It's believed the officers' information was hacked from insurance applications filed with a law enforcement association. (Photo: Fox 8 screen shot)

It's believed the officers' information was hacked from insurance applications filed with a law enforcement association. (Photo: Fox 8 screen shot)

The FBI and multiple police departments in Minnesota are investigating the release of a so-called "kill list" containing the names and personal information of at least 32 police officers from departments throughout the state.

The information includes home and email addresses and personal phone numbers. The list was reportedly compiled by a group calling itself the Caliphate Cyber Army, which is considered to be a cyberextension of ISIS. News of the list was reported this week by the website vocativ.

None of the officers whose names appear in the list have been hurt or targeted by any specific acts of violence, but the FBI in Minneapolis tells CNN it's taking the threat seriously.

"Our baseline on matters like this is that we take all threats and perceived threats against law enforcement very seriously," FBI spokesman Kyle Loven says. "As we look into this matter and investigate, hopefully, we'll answer some questions as to the legitimacy (of this list)."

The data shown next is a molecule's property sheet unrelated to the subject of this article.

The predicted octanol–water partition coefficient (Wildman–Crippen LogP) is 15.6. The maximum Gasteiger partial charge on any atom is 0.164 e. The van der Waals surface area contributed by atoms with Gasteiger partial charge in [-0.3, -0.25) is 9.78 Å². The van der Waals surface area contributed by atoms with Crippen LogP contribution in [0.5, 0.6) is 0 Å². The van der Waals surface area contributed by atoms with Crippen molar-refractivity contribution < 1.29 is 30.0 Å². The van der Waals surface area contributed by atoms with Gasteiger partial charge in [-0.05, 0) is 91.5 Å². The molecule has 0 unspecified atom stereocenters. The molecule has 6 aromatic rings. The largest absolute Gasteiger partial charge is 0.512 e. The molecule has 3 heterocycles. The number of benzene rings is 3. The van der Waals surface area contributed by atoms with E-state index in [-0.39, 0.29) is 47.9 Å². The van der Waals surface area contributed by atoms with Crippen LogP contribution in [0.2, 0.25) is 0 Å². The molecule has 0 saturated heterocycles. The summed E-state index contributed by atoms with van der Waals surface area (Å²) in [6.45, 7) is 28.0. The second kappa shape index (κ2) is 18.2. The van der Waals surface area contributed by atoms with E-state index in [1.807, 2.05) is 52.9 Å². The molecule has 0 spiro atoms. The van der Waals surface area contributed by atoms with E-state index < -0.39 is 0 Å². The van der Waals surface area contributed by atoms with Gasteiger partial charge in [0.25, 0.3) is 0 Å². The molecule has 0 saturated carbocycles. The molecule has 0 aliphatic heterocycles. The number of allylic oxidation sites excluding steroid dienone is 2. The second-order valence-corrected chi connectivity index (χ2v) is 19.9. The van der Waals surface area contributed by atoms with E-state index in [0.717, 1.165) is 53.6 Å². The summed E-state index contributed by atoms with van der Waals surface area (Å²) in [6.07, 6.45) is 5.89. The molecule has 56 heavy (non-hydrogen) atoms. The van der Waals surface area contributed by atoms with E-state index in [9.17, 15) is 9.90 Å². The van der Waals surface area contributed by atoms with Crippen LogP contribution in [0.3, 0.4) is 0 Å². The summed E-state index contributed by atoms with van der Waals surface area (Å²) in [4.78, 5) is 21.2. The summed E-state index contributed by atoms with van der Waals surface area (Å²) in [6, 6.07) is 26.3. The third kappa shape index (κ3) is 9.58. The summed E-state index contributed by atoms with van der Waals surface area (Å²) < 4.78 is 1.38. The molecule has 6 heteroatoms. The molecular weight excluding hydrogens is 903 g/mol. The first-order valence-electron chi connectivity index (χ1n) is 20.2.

A specific motive for targeting the officers remains unclear, Fox 8 reports.

The names of the officers were posted along with a photo of masked ISIS fighters holding automatic weapons and bearing the logo of the CCA.

CNN affiliate WCCO in Minneapolis claims to have recently obtained an email sent by the Minnesota Police and Peace Officers Association, advising its officers that their website had been hacked and that members who had requested information related to auto insurance had personal data stolen.

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